6. Obtain training in performing elective cardioversions and in understanding the indications, contraindications, and risks of the procedure. (B)
  7. Gain an appreciation for the role of the staff members in the non-invasive labs, including the technicians, nurses, and administrative staff. (D, E, F)

Level Specific Goals and Objectives:

Junior Fellows (first year fellows)

Every patient will be staffed with the faculty in a timely fashion. The faculty will then review the history and physical findings with the fellow as well as any pertinent laboratory studies. The fellow will then formulate a plan and generate a note in the medical record. These findings will then be communicated with the patient and health care team.

Senior Fellows (second year fellows and above)

In addition to the goals and objectives of junior fellows, senior fellows will be given more independence in decision making and communication with the patient and health care team.

Patient Characteristics / Mix of Diseases / Types of Clinical Encounters:

At the VAMC, most patients presenting to the non-invasive labs for cardiac procedures and those presenting to the outpatient consult clinic are adult males from a variety of ethnic backgrounds. Fellows will evaluate patients in the outpatient clinic setting and will perform exercise treadmills, and elective cardioversions. Fellows will also evaluate patients pre and post procedure. Cardiac conditions encountered will include chronic coronary disease, congestive heart failure, valvular heart disease, and dysrhythmias.

Teaching Methods:

Teaching occurs by a variety of methods on this rotation.

  1. Direct teaching related to technical skills occurs during the performance of elective cardioversions.
  2. The supervising physician will overread fellow interpretation of stress ECGs, and TTEs and offer constructive criticism and further instruction. Attendings will read echos directly with the fellow and provide didactic teaching during the reading sessions.
  3. The supervising physician will review the detailed consult notes written by the fellow on all patients seen in clinic. The attending cardiologist provides constructive suggestions for acquisition of additional relevant clinical information, alternate interpretations of the data presented, recommendations for additional diagnostic considerations, and additional treatment considerations. The attending cardiologist reviews the noninvasive and invasive study results performed on the consult patients with the fellow.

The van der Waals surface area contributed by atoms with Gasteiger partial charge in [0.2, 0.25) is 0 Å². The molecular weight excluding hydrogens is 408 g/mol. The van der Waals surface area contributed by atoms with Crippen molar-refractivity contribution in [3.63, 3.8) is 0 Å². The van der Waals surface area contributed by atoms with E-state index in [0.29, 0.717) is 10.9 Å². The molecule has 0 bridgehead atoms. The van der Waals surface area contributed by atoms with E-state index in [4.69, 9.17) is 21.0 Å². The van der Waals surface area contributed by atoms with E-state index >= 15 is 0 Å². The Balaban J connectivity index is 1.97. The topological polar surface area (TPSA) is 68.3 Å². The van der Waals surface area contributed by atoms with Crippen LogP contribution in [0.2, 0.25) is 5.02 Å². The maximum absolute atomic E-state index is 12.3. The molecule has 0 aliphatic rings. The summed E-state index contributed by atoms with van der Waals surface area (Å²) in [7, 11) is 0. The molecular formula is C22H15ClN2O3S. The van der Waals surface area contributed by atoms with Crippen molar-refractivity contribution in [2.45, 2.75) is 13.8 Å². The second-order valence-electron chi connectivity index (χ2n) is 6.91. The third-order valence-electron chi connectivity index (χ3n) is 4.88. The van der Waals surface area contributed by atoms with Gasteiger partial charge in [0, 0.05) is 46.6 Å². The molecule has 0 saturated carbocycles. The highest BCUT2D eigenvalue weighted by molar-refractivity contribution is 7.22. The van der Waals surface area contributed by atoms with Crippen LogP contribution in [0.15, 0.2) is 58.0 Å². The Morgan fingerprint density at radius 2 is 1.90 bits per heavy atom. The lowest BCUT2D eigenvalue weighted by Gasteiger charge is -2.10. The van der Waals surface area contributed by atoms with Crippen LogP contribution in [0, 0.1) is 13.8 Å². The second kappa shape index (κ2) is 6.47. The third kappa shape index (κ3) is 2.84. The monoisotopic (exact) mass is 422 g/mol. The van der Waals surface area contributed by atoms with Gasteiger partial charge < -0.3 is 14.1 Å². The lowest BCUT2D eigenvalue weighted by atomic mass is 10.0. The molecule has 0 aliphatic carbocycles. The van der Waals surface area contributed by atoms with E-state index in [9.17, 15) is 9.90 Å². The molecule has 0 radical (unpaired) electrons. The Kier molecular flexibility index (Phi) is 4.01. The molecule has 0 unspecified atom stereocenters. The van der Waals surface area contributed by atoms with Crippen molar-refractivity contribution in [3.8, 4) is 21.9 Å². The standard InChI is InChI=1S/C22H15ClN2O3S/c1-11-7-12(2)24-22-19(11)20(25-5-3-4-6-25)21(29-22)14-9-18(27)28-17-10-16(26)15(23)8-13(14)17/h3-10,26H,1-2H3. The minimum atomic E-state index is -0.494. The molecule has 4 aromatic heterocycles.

Evaluation:

  1. The goals and objectives for the rotation will be verbally communicated at the beginning of the rotation.
  2. The fellow’s progress will be reviewed verbally at mid-rotation.
  3. A standard fellow evaluation form will be completed by the VAMC attending cardiologists who worked with the fellow during the course of the month at the end of the rotation.
  4. The final evaluation will be based on the fulfillment of the rotation objectives as determined by
    1. Personal observation during interaction with the fellow.
    2. Evidence of literature review related to individual patients seen in the consult clinic or related to the various procedures performed during the month.
    3. Evidence of a thorough and accurate patient history and physical examination for each consult patient seen in clinic and evidence of an appropriate directed history and physical examination for each patient referred for procedures requiring pre-procedure evaluation.
    4. Accuracy in interpretation of invasive and non-invasive tests for the consult patient, with good insight into the role of those test results in arriving at an appropriate differential diagnosis and treatment plan.
    5. Performance of the fellow in arriving at a broad, appropriate differential diagnosis, with focus on a most likely diagnosis.
    6. Use of literature and guidelines to develop appropriate treatment plans.
    7. Improved accuracy in interpretation of ECGs, stress ECGs, and TTEs.
    8. Progression of technical skills in performing TTEs and TEEs.
    9. Feedback from the support staff in the non-invasive, ECG lab and nurse managers.
     

Resources:

  • University of Iowa Hardin Medical Library (Up to Date, electronic journals including New England Journal of Medicine, Circulation, Journal of the American College of Cardiology, Journal of the American Medical Association and Medline)
  • Heart Disease: A Textbook of Cardiovascular Medicine (9th edition) Eugene Braunwald, Editor
  • www.cardiosource.com
  • Chou’s Electrocardiography in Clinical Practice (6th edition) Surawicz B and Knilans T
  • Otto’s Textbook of Clinical Echocardiography (4th edition)
  • Feigenbaum’s Echocardiography (7th edition)
  • The Echo Manual by Oh et al (3rd edition)
  • ACC/AHA guideline update for perioperative cardiovascular evaluation for noncardiac surgery. Eagle KA et al. Circulation. 2006 (recent update)
  • ACCH/AHA guideline update for perioperative atrial fibrillation Circulation 2006 (recent update)
  • www.acc.org (Scientific statements and Practice Guidelines)